A day of prolonged sunshine in late May isn’t too much to expect is it, even in Blighty? Well it’s all depended on how far south the jet streams flow in recent years and 2015 has been a familiar story. In another week of unfriendly conditions for observing insects today actually delivered some fair weather and results. And I realised an important ambition for this season of finding and photographing Downy Emerald on my local nature reserve, Otmoor.
This most beautiful of dragons, Four-spotted and Broad-bodied Chaser have all been recorded on the reserve on other recent sunny days when I have been away seeing to my 2015 butterfly series. Setting out this afternoon along the Roman Road footpath that runs north from the end of Otmoor Lane, I was quickly rewarded with a season’s first Four-spotted Chaser. Then on either side of the corner where this path meets the eastern end of the Otmoor bridleway at least three Hairy Dragonfly were active. I saw my first local Hairy at this same spot three days ago but as on that occasion today’s didn’t perch in the open to oblige for the camera.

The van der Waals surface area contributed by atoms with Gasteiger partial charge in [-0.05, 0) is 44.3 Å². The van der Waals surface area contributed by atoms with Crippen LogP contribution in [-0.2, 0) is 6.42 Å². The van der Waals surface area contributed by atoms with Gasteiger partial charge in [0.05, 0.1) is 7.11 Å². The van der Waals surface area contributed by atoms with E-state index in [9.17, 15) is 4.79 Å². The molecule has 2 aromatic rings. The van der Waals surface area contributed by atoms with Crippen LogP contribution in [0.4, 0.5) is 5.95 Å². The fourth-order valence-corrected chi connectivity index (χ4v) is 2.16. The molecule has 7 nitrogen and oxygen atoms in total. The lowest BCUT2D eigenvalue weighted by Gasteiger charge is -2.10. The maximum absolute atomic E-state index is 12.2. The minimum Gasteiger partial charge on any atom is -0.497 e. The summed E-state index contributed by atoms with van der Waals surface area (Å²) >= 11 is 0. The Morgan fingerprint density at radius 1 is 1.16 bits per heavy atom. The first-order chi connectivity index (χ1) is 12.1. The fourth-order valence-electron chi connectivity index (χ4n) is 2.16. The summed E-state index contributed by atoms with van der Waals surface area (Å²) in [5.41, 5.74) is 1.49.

Not so my first ever Otmoor Downy Emerald (above). Having been disturbed initially by one of the Hairys, allowing me to locate it, this Downy then basked in sunlight in the same spot for a very long time. Eventually it disappeared in a moment when I was distracted by another Hairy fly-past. This metallic green species breeds in standing water close to woodland and often hangs down from branches as this one did when at rest. Otmoor is now a reliable site though they occur only in small numbers and luck is required to see one.
There were at least three Four-spotted Chaser in the vicinity, a very widespread species that is always easy to photograph (below). The Hairys continued to come and go but not settle within range, and I saw another three when walking back up the Roman Road to the car park.
Numbers of blue damselflies are also building along the Roman Road. In my two visits here this week they all looked like Azure Damselfly, though as usual occasional Large Red Damselfly put in appearances (see Downy photo). This site will be teeming with common damselflies before very long, allowing comparison of several similar species in different forms. Two days ago at the Noke end of the Otmoor bridleway I came across a first Red-eyed Damselfly of the season.